Security and Risk. Two words that strike fear in the hearts of the unprepared. No matter what your role is within the organization, these words can keep business leaders awake well into the wee hours. Recently, we worked with a large telecommunications company that was faced with solving significant security issues putting the organization at risk.
Generally, this telecom was unable to report on risks within their Microsoft Dynamics AX 2012 application, which in turn generated a number of other issues. Specifically, those compounded issues included:
- Recent audit findings resulted in audit exceptions, generating significant manual effort to gather sufficient look-back documentation
- Inconsistent protocols in provisioning access to AX 2012
- Periodic user access reviews were difficult to perform, due to limitations of available access reporting and analysis capabilities
- Protocols regarding the usage of the System Administrator account and who should have access were not always defined
- Custom roles had been created, but security architecture was disorganized and was hard to interpret what existed within each role
With this background, our project objectives were to: 1) redefine the Segregation of Duty (SoD) and sensitive access ruleset; 2) establish flexible and secure role architecture; and 3) eliminate unnecessary access and document mitigated controls.
Our initial timeline was 11 weeks. With such a tight timeline, work began on three parallel paths including redesign, Fastpath implementation and establishing future state governance. It was critical to customize the ruleset for this client, as it would be the key to exception-based risk management.
When it came to defining roles, we considered job-based and task-based security roles. The client opted for the former, and we mutually implemented a “building blocks” approach to defining those roles. We began by stacking the task-based roles together. Next, we put them into a job-based role. It was critical to maintain a standard approach for assigning security. By ensuring that privileges were assigned to duties, duties were assigned to task-based roles and task-based roles were assigned to job-based roles, a scalable security structure emerged that the client could use as its needs grew and evolved.
The role architecture is four-tiered, ensuring users are granted access in a structured way to minimize risk potential and excessive access. Tier 1, or general access included birthright roles such as time entry or HR information on each employee. Tier 2, display access, carried minimum sensitivity, while Tier 3, update activity access, had medium to high sensitivity. At the top of the architecture is Tier 4, critical sensitivity, where IT and sensitive functions such as setups, user assignments and role modifications are housed.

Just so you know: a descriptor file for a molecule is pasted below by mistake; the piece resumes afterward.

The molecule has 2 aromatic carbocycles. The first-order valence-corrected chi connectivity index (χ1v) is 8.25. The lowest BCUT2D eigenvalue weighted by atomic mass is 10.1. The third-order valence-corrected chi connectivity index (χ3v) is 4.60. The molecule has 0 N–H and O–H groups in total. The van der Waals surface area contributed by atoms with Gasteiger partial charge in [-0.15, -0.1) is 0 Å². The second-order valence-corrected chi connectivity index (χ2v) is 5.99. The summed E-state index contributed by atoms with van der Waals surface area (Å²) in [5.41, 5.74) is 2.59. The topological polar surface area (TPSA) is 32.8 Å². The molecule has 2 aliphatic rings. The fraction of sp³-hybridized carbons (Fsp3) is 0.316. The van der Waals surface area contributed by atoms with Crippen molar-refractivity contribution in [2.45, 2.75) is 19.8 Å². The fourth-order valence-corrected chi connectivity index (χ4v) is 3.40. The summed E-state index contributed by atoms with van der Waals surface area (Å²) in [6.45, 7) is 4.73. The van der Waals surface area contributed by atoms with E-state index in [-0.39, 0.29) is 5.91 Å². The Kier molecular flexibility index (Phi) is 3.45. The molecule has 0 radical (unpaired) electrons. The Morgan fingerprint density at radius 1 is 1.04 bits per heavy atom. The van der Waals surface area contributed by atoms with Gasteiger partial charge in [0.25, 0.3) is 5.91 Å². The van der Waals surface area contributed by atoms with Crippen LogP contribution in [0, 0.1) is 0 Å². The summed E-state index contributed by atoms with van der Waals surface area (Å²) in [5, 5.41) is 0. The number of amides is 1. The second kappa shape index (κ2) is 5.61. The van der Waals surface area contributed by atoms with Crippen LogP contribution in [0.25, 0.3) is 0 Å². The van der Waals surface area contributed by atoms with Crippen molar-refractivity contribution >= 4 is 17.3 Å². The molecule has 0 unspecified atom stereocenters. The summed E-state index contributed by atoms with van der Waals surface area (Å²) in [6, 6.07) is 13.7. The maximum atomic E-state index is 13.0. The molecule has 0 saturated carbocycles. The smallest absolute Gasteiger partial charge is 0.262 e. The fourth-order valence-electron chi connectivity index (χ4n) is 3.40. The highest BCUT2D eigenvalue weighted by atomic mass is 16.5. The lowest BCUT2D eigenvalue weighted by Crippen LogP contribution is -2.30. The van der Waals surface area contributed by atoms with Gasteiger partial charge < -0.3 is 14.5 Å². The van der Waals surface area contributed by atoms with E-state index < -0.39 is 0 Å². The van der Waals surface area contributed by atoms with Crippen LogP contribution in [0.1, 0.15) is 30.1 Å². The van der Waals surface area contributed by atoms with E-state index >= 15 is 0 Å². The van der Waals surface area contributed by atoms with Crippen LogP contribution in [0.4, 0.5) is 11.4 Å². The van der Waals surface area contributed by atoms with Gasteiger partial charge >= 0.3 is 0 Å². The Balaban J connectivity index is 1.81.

As with most security projects, there were inherent challenges, perhaps the biggest of which was coordinating the various stakeholders across the client organization. This was not “just” an IT project or accounting project – the client was keen to work across business units. The client’s audit teams lacked experience in the AX security model, Fastpath functionality and how to best audit security. Those challenges were complicated by the complexity of the AX security model and the impacts even minor modifications can have on user functionality.
But with every challenge comes a new opportunity to develop a creative solution. In this case, we learned that having the organization’s senior leadership clearly communicate the importance of the project helped stakeholders prioritize appropriately. The client also ensured that both internal and external audit teams were well informed of the project objectives, direction and approach. Throughout, we gathered feedback and implemented suggestions, which further contributed to the overall buy-in of the organization to the project objectives.
Finally, the project timeline eventually extended to 22 weeks, double the time initially estimated. Why? It was clear early on that a “Big Bang” approach was not appropriate here. Testing was detailed, thorough and required a number of iterations. We extended the testing schedule and established a rigid process for ensuring all roles were tested and vetted prior to going live.
As with most projects, this work taught us important lessons we will carry into future security projects and which, in hindsight, are valuable objectives for any major undertaking:
- Executive leadership is critical – getting buy-in from the top smooths the road ahead
- Establish/update governance processes
- Don’t underestimate user acceptance testing
- Know what is mission critical – don’t get sidetracked by non-essential one-offs
Don’t lose sleep at night. Have a solid plan and use your “building blocks” to win.